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January 12, 2017

A follow-up on the urine damages

A follow-up on the urine damaged trees on TV Lorry. In which the tree care specialist illustrate exactly how large amounts of urine affects our urban trees. The sample just arrived for documentation, we'll get to that tomorrow.


http://www.tv2lorry.dk/nyheder/11-01-2017/1930/traeer-tisses-ihjeld?autoplay=1#player

Link to Lorry story here.

PS! Lorry heard about this because of a citizens alert, so cool that we all keep an eye out for our trees!


January 10, 2017

Death by urine for two 100 year old linden trees

Two 100 year old linden trees were felled today, due to weakening by a massive amount of urine that made them unsafe in a storm. Urine damages are a big problem for the urban trees, and men even urinate on the newly planted trees with the slow release watering bags. Disgusting behavior! These bags are handled by tree care specialists, it is just unacceptable to urinate on them.

We need to talk about how we interact with trees. Tomorrow we will get a slice of one of the newly felled trees, for documentation, so we can get close and see exactly how bad the bark is damaged by urine.

Ugh!


http://nyheder.tv2.dk/lokalt/2017-01-10-gamle-lindetraeer-faeldet-tisset-til-doede


Link to TV Lorry: here


December 31, 2016

Thank you for an amazing tree year

A heartfelt thank you to all for an amazing year in trees. As usual, here is a small recap of what we achieved in 2016 and what we have to fight for next year.

The Ladytree and the old beech.
We won the fight for the two old trees on the Sølund premises. This was possible because both the winner of the competition and the developer acknowledged just how important the trees are to the city. The dinosaurs of architecture in the competition lost, by reason of being outmoded. An incredibly positive development!

The liberation of the Ladytree.
Following the rescue, we had a great gift, as a team of arborists volunteered to liberate the old ginkgo, our Ladytree, of the suffocating ivy. Another miracle.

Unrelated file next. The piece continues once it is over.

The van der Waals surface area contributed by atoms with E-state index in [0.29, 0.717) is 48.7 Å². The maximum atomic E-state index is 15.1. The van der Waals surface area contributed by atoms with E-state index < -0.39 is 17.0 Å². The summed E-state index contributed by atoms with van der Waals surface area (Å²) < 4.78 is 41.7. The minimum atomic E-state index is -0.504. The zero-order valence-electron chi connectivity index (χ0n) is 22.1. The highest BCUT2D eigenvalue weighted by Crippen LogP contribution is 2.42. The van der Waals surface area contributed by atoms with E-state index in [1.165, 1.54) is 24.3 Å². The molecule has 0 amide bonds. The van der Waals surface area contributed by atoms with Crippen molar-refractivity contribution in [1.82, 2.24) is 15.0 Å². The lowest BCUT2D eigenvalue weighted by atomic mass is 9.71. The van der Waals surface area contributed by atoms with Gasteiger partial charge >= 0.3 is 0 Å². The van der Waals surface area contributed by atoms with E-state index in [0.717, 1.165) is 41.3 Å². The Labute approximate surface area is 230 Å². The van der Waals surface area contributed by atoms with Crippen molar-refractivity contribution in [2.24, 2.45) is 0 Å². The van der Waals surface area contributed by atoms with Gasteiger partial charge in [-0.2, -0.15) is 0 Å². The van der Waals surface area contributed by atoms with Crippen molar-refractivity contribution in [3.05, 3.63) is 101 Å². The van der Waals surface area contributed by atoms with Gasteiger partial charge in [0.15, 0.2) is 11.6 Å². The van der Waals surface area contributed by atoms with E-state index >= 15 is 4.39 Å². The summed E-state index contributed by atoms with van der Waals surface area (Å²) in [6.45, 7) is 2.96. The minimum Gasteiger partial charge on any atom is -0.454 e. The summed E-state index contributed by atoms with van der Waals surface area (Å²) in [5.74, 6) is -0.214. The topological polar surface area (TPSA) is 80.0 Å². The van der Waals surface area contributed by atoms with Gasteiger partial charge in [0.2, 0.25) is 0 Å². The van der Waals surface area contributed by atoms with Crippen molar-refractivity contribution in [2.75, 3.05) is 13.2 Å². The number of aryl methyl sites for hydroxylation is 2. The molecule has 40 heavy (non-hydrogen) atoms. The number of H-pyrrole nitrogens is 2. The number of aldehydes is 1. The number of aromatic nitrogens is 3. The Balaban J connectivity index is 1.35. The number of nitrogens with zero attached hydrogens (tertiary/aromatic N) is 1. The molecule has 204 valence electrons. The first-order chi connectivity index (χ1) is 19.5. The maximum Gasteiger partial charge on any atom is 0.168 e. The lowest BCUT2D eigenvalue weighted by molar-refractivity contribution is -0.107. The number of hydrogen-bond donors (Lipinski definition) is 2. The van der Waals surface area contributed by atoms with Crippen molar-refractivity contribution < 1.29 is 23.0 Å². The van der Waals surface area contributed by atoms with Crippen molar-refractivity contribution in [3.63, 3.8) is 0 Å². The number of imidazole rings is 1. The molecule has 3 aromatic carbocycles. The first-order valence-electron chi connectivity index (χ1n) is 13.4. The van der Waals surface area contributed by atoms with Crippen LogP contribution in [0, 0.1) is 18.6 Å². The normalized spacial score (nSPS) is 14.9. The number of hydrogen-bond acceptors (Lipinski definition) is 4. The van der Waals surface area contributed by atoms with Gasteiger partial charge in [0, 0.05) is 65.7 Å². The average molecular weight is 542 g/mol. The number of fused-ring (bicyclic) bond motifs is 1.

Disaster averted.
2016 was the year where many citizens and businesses wrote their first hearing reply, for the small urban forest on the corner by the Natural History Museum. A forest completely shaved down on the architect's rendition. This made a huge difference in the local plan, where the City stated that all trees on the corner must be preserved in the new design.

Møllegade.
This year also marked the end of a three-year long and intense fight for the Møllegade trees. The final outcome was that we managed to save the big corner tree, and that the project went from grey to green, with much more young trees.

And last but not least, Copenhagen finally got its first tree policy. That's a big one!

What's up for next year?
Tree map.
We need a tree map, there is no postponing it any longer. New York City just mapped all of their street trees, with the help of citizens. A tree map is an indispensable tool, we just have to make it happen. Maybe a project we can do in collaboration with the municipality?

The prep-team.
So many trees are killed in the construction phase. They enjoy insufficient protection, if any, and many sustain damages that will end up killing them over time. This can be avoided by prepping the trees before construction begins. We have suggested that the City creates a prep-team. This concept could be tested in the coming year.